While the majority ofconstruction workers tuck into turkey, exchange gifts and spend time with their families, businesses are expected to keep ticking over. However, with your accounts team either entirely absent from the office for the best part of two weeks (or with your office helmed by a skeleton crew), cash flow problems can quickly emerge during Christmas. How should you handle invoices and payments during the build-up to Christmas to avoid a painful new year?
You can’t chase payments when your staff are on holiday, so how can you limit the size of the gap in your cash flow? Here are few strategies to follow:
- Issue invoices During December, don’t delay when issuing invoices; make it a priority to send them out early, particularly if you send them through the post.
- Follow up invoices to ensure they’re received. A quick phone call a couple of days after posting or a call the day after emailing the invoice will suffice. Check to see that they can view the document you attached to the email, and remind them that the usual payment terms apply – despite the season.
- Suggest BACS over cheque. If you have clients who still like to pay by cheque, now might be the time to gently suggest that BACS would be preferable – neither party needs to worry about a cheque getting stuck in the Christmas post.
- Chase payments prior to their due date. Expect most offices to be barely staffed from the 19thDecember to the 27th this year (2015). For payments due within that window, start nagging early – at least a couple of days before offices close. Reiterate that you expect to receive the payment on time. Don’t be afraid to chase during this busy period; simply by reminding clients that you exist and you expect to be paid your invoice stands a much better chance of being processed before the Christmas break.
For many construction companies, it’s a two-way street: you’ll have your own invoices to pay during the Christmas period. Here’s how to approach these payments:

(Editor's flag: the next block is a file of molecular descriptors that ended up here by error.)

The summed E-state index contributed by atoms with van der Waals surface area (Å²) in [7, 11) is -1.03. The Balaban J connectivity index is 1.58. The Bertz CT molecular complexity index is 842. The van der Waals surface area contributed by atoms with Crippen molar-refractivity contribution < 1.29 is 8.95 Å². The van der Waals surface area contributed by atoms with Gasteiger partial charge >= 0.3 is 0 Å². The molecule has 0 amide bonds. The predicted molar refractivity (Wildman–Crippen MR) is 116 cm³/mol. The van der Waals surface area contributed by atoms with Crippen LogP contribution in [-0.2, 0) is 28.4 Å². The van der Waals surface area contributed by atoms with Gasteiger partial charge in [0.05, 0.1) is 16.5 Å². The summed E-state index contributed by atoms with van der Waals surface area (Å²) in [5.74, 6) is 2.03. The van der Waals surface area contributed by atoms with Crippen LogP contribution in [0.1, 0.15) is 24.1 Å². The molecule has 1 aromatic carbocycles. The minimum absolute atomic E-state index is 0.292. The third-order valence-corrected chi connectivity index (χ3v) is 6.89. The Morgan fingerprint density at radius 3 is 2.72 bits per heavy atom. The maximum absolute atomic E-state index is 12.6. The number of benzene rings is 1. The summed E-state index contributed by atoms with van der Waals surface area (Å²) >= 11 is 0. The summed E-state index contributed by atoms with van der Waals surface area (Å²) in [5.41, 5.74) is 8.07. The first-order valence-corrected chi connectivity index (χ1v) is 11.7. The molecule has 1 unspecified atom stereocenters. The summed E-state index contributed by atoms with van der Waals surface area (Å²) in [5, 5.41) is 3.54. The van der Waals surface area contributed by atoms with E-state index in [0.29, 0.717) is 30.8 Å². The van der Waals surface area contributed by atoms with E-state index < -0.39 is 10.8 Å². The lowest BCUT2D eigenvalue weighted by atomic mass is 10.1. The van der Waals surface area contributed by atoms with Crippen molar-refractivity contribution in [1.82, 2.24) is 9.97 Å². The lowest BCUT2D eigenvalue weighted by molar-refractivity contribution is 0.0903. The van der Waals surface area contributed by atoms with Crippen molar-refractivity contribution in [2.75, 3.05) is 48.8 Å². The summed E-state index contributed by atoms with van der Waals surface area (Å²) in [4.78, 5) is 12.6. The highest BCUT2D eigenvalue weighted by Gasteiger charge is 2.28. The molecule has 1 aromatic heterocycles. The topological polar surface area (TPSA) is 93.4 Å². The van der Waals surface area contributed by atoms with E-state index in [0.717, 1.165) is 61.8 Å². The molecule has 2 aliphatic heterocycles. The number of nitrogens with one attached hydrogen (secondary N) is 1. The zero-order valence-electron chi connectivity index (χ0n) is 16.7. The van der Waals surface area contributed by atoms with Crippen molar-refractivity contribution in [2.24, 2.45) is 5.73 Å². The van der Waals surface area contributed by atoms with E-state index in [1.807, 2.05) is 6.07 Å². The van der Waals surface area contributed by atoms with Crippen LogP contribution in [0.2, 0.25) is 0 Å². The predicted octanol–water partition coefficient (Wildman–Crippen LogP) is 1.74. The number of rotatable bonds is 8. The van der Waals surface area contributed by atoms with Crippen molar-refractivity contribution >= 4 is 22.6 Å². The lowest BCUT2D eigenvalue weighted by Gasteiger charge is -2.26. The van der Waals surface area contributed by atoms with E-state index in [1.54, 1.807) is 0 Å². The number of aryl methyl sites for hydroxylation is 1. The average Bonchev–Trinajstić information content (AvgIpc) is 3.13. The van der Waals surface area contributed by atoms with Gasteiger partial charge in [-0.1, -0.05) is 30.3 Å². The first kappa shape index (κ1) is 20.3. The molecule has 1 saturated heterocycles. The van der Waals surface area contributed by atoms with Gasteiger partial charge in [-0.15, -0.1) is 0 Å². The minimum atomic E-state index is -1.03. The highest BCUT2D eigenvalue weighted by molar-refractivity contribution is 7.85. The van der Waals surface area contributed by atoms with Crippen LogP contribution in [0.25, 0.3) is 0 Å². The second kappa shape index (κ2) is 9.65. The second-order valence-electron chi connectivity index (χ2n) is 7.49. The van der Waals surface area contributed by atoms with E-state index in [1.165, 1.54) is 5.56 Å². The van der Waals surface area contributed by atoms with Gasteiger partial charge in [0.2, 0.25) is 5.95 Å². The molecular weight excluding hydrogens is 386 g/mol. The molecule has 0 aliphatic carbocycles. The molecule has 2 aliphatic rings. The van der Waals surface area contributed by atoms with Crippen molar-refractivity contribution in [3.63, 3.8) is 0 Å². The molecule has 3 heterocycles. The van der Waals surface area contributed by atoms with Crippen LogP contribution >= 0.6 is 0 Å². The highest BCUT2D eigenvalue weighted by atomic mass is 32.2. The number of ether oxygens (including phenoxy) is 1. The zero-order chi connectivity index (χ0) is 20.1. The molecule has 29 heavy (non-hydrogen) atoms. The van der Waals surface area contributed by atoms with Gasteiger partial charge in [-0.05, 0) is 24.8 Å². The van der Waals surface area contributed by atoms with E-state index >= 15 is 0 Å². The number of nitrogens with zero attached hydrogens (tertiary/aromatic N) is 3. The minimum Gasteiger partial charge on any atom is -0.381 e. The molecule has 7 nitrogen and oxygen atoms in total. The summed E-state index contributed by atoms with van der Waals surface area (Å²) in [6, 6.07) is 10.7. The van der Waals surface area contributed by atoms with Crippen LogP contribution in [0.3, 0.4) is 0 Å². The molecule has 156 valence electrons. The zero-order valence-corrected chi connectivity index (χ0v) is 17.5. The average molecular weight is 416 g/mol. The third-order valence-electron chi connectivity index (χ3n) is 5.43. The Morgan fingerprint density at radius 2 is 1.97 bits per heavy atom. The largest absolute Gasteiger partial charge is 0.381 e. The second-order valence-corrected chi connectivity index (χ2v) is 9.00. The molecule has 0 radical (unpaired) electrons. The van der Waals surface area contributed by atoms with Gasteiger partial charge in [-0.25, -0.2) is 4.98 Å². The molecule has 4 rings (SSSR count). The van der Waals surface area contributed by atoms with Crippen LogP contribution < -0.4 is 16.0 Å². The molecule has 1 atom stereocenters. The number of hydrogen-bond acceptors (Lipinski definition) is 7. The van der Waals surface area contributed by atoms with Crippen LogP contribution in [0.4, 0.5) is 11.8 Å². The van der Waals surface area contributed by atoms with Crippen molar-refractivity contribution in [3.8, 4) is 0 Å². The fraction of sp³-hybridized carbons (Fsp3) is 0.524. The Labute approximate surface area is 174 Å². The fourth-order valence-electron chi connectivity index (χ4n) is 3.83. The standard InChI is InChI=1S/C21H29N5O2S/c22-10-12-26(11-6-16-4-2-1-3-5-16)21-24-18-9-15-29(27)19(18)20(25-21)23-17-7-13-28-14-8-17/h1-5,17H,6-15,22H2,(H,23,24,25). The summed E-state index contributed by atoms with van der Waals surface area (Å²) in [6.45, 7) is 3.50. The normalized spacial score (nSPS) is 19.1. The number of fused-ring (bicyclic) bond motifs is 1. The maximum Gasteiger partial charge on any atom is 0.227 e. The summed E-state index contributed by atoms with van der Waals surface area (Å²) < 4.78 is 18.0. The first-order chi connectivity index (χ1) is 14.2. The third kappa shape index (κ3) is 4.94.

- Practice what you preach. Be fair to your creditors and pay up on time, even if that means paying numerous invoices on the final day at the office. In all likelihood they’ll be having cash flow problems too, and will appreciate timely payments.
- Discuss payment schedules. If your cash flow is in dire straits and your business won’t be able to pay invoices due during the break, discuss options with your creditors. Maybe you can adjust your usual payment schedules and pay half earlier than usual and the other half after the Christmas break.
- Don’t pay early. If you have a staff member in the office over the normal break period, there’s no need to make payments early. For example, if you have a payment due on December 23rd, that staff member should pay it via BACS on the 22nd or 23rd. You’ll still be meeting payment terms without needlessly compromising cash flow. Just ensure any payments like this are approved by the relevant people before the holiday begins.
Above all, monitor your finances closely as the Christmas break approaches. Track expected payments and outgoings using your accounting software and try to keep costs to minimum in the build-up to the festive period. If you are concerned about you cash flow during this time, you may be able to secure short term loans or could turn to invoice finance.
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